Oral History Collections


In 1970, members of the Tempe Historical Society began taping interviews with some of the oldest long-time residents of Tempe. This effort to preserve the community's remembered history was bolstered by an intensive oral history project funded by the City of Tempe in 1987. Volunteers and interns under the direction of Dr. Kristina Minister conducted twenty interviews, which were recorded on both videotape and audio cassettes, and were fully transcribed. In 1992, the Tempe Oral History Project was reestablish as an ongoing function of the Tempe History Museum. Since 1992, interviews have been recorded on audio cassettes only. 
Since 1992, the Tempe Oral History Project has focused on specific topics, including:

  • Hispanic Families and the Barrios of Tempe
  • Mayors, City Council Members and City Administrators
  • Tempe High Schools
  • High School and College Football
  • The Niels Petersen House
  • Tempe Fire Department

    Barrios oral histories

    The Tempe History Museum appreciates the efforts of the many volunteers and interns who have helped conduct interviews for the Tempe Oral History Project.

    In 1992, research at the Tempe Historical Museum focused on the history of Hispanic families in the Tempe area since 1870, in preparation for an exhibit, "The Barrios," which opened in October, 1992. After the first phase of research, it was evident that documentation on the history of Hispanic people in central Arizona was virtually non-existent. The compilation of research materials in this area has continued through the Tempe Oral History Project. With the cooperation of the Barrios Exhibit Advisory Committee and Los Amigos de Tempe, the Tempe Historical Museum maintains an ongoing project to locate and interview members of Hispanic families from Tempe. In addition, numerous supporting documents have been collected, including genealogies and photographs.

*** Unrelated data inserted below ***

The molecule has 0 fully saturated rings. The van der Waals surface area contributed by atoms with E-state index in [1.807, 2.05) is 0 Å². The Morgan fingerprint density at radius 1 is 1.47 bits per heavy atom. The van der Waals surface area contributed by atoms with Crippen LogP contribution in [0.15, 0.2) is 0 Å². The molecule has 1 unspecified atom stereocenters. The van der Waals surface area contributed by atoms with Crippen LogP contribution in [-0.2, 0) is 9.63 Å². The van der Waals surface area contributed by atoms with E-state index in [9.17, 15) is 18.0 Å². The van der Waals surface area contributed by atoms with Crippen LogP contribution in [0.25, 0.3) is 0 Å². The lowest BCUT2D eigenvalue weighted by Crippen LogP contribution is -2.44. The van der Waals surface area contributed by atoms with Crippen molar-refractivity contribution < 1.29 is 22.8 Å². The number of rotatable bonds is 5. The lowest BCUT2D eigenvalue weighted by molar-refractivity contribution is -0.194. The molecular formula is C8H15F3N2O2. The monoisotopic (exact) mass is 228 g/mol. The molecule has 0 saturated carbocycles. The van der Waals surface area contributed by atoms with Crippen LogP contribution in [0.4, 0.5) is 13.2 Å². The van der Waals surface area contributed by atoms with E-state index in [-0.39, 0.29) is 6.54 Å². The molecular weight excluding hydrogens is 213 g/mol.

The Tempe Barrios Oral History Project is a compilation of a series of 10 interviews. The reference materials for each oral history include unedited audio cassette tapes of the interview, a typed transcript, a brief biography of the narrator, and a summary of the topics discussed. There are two indexes to this research collection -- an abridged index of general topics and a more detailed index which includes most references to specific people, places, events, and organizations. This research collection as a whole provides a valuable resource for understanding the experiences of Hispanic people in central Arizona. It should be of interest to the serious researcher as well as the general public.

    The transcription and compilation of these oral history interviews was completed in 1996 with the support of a grant from the Arizona Humanities Council.

    Project Director:
    Scott Solliday, Curator of History (1991-1999)